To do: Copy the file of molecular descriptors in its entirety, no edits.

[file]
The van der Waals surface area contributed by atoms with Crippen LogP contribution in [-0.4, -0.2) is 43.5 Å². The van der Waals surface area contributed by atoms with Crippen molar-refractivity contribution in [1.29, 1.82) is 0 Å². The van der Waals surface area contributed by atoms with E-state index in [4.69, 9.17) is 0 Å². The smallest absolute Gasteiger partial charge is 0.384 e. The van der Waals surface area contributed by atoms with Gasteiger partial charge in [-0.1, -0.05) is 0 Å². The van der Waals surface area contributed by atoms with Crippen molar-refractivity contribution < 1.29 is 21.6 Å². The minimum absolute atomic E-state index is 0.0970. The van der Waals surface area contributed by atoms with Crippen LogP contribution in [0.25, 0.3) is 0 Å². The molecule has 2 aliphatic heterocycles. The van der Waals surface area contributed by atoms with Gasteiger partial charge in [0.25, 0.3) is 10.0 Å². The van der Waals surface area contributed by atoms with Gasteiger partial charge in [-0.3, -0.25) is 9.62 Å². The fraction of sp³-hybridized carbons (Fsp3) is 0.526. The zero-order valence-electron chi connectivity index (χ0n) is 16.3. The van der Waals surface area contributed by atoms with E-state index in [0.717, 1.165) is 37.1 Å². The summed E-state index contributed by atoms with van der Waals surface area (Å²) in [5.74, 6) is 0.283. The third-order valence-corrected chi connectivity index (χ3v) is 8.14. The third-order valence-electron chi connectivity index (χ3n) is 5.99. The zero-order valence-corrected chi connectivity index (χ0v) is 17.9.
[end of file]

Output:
The van der Waals surface area contributed by atoms with Crippen LogP contribution in [-0.4, -0.2) is 43.5 Å². The van der Waals surface area contributed by atoms with Crippen molar-refractivity contribution in [1.29, 1.82) is 0 Å². The van der Waals surface area contributed by atoms with E-state index in [4.69, 9.17) is 0 Å². The smallest absolute Gasteiger partial charge is 0.384 e. The van der Waals surface area contributed by atoms with Gasteiger partial charge in [-0.1, -0.05) is 0 Å². The van der Waals surface area contributed by atoms with Crippen molar-refractivity contribution < 1.29 is 21.6 Å². The minimum absolute atomic E-state index is 0.0970. The van der Waals surface area contributed by atoms with Crippen LogP contribution in [0.25, 0.3) is 0 Å². The molecule has 2 aliphatic heterocycles. The van der Waals surface area contributed by atoms with Gasteiger partial charge in [0.25, 0.3) is 10.0 Å². The van der Waals surface area contributed by atoms with Gasteiger partial charge in [-0.3, -0.25) is 9.62 Å². The fraction of sp³-hybridized carbons (Fsp3) is 0.526. The zero-order valence-electron chi connectivity index (χ0n) is 16.3. The van der Waals surface area contributed by atoms with E-state index in [0.717, 1.165) is 37.1 Å². The summed E-state index contributed by atoms with van der Waals surface area (Å²) in [5.74, 6) is 0.283. The third-order valence-corrected chi connectivity index (χ3v) is 8.14. The third-order valence-electron chi connectivity index (χ3n) is 5.99. The zero-order valence-corrected chi connectivity index (χ0v) is 17.9.